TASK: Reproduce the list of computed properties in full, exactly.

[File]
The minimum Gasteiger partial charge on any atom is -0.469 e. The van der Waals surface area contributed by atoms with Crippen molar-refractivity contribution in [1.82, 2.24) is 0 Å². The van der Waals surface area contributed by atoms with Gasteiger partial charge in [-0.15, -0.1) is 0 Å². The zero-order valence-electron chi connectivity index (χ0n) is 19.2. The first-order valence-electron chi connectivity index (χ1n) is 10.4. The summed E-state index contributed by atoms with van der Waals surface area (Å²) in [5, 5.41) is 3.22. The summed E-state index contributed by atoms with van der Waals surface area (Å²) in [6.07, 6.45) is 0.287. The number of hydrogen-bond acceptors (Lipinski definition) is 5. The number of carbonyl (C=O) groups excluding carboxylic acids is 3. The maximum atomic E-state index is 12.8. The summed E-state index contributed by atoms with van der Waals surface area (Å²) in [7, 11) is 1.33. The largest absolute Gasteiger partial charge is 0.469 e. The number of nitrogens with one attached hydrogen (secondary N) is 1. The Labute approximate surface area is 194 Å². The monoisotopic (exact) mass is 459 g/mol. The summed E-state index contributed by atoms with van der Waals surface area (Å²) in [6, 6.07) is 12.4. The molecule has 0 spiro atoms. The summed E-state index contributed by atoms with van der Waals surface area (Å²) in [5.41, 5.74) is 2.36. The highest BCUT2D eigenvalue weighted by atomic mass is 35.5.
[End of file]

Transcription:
The minimum Gasteiger partial charge on any atom is -0.469 e. The van der Waals surface area contributed by atoms with Crippen molar-refractivity contribution in [1.82, 2.24) is 0 Å². The van der Waals surface area contributed by atoms with Gasteiger partial charge in [-0.15, -0.1) is 0 Å². The zero-order valence-electron chi connectivity index (χ0n) is 19.2. The first-order valence-electron chi connectivity index (χ1n) is 10.4. The summed E-state index contributed by atoms with van der Waals surface area (Å²) in [5, 5.41) is 3.22. The summed E-state index contributed by atoms with van der Waals surface area (Å²) in [6.07, 6.45) is 0.287. The number of hydrogen-bond acceptors (Lipinski definition) is 5. The number of carbonyl (C=O) groups excluding carboxylic acids is 3. The maximum atomic E-state index is 12.8. The summed E-state index contributed by atoms with van der Waals surface area (Å²) in [7, 11) is 1.33. The largest absolute Gasteiger partial charge is 0.469 e. The number of nitrogens with one attached hydrogen (secondary N) is 1. The Labute approximate surface area is 194 Å². The monoisotopic (exact) mass is 459 g/mol. The summed E-state index contributed by atoms with van der Waals surface area (Å²) in [6, 6.07) is 12.4. The molecule has 0 spiro atoms. The summed E-state index contributed by atoms with van der Waals surface area (Å²) in [5.41, 5.74) is 2.36. The highest BCUT2D eigenvalue weighted by atomic mass is 35.5.